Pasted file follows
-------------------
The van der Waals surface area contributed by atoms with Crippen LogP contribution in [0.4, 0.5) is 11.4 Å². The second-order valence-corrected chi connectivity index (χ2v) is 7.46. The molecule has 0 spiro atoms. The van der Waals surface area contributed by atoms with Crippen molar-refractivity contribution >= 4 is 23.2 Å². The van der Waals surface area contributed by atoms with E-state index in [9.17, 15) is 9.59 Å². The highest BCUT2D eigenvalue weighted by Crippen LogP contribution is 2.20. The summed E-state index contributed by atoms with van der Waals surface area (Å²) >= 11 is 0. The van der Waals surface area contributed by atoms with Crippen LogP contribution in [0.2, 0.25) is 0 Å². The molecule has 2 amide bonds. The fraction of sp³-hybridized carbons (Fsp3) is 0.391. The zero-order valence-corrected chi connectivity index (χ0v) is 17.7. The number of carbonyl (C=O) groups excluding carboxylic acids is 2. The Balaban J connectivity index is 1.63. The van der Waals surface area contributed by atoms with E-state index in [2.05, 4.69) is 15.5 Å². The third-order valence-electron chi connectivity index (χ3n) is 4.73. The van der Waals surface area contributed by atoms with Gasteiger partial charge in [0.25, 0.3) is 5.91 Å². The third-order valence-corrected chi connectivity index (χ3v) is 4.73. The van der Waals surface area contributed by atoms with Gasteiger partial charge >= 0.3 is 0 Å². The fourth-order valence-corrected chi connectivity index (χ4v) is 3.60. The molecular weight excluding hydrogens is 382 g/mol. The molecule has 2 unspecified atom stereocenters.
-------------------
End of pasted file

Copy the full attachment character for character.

The van der Waals surface area contributed by atoms with Crippen LogP contribution in [0.4, 0.5) is 11.4 Å². The second-order valence-corrected chi connectivity index (χ2v) is 7.46. The molecule has 0 spiro atoms. The van der Waals surface area contributed by atoms with Crippen molar-refractivity contribution >= 4 is 23.2 Å². The van der Waals surface area contributed by atoms with E-state index in [9.17, 15) is 9.59 Å². The highest BCUT2D eigenvalue weighted by Crippen LogP contribution is 2.20. The summed E-state index contributed by atoms with van der Waals surface area (Å²) >= 11 is 0. The van der Waals surface area contributed by atoms with Crippen LogP contribution in [0.2, 0.25) is 0 Å². The molecule has 2 amide bonds. The fraction of sp³-hybridized carbons (Fsp3) is 0.391. The zero-order valence-corrected chi connectivity index (χ0v) is 17.7. The number of carbonyl (C=O) groups excluding carboxylic acids is 2. The Balaban J connectivity index is 1.63. The van der Waals surface area contributed by atoms with E-state index in [2.05, 4.69) is 15.5 Å². The third-order valence-electron chi connectivity index (χ3n) is 4.73. The van der Waals surface area contributed by atoms with Gasteiger partial charge in [0.25, 0.3) is 5.91 Å². The third-order valence-corrected chi connectivity index (χ3v) is 4.73. The van der Waals surface area contributed by atoms with Gasteiger partial charge >= 0.3 is 0 Å². The fourth-order valence-corrected chi connectivity index (χ4v) is 3.60. The molecular weight excluding hydrogens is 382 g/mol. The molecule has 2 unspecified atom stereocenters.